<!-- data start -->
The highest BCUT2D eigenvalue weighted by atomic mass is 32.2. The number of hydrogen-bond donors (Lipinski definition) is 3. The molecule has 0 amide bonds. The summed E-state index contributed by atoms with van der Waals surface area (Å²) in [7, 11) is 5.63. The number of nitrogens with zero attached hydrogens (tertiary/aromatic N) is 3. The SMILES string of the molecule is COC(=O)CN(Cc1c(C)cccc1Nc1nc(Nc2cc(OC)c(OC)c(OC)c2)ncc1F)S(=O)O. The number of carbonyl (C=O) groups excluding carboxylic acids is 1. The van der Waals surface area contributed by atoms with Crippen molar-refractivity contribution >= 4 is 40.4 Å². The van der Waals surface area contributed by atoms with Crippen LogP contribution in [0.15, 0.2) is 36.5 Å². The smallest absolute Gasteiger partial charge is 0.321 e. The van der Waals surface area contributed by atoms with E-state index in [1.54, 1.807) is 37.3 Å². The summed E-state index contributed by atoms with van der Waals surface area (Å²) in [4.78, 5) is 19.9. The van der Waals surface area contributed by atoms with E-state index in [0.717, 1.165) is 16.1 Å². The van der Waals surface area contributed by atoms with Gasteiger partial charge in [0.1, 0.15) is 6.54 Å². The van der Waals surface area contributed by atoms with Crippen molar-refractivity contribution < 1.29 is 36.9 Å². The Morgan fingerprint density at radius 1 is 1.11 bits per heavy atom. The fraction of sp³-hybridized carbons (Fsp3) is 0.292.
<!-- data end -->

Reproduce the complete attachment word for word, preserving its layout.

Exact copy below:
The highest BCUT2D eigenvalue weighted by atomic mass is 32.2. The number of hydrogen-bond donors (Lipinski definition) is 3. The molecule has 0 amide bonds. The summed E-state index contributed by atoms with van der Waals surface area (Å²) in [7, 11) is 5.63. The number of nitrogens with zero attached hydrogens (tertiary/aromatic N) is 3. The SMILES string of the molecule is COC(=O)CN(Cc1c(C)cccc1Nc1nc(Nc2cc(OC)c(OC)c(OC)c2)ncc1F)S(=O)O. The number of carbonyl (C=O) groups excluding carboxylic acids is 1. The van der Waals surface area contributed by atoms with Crippen molar-refractivity contribution >= 4 is 40.4 Å². The van der Waals surface area contributed by atoms with Crippen LogP contribution in [0.15, 0.2) is 36.5 Å². The smallest absolute Gasteiger partial charge is 0.321 e. The van der Waals surface area contributed by atoms with E-state index in [1.54, 1.807) is 37.3 Å². The summed E-state index contributed by atoms with van der Waals surface area (Å²) in [4.78, 5) is 19.9. The van der Waals surface area contributed by atoms with E-state index in [0.717, 1.165) is 16.1 Å². The van der Waals surface area contributed by atoms with Gasteiger partial charge in [0.1, 0.15) is 6.54 Å². The van der Waals surface area contributed by atoms with Crippen molar-refractivity contribution < 1.29 is 36.9 Å². The Morgan fingerprint density at radius 1 is 1.11 bits per heavy atom. The fraction of sp³-hybridized carbons (Fsp3) is 0.292.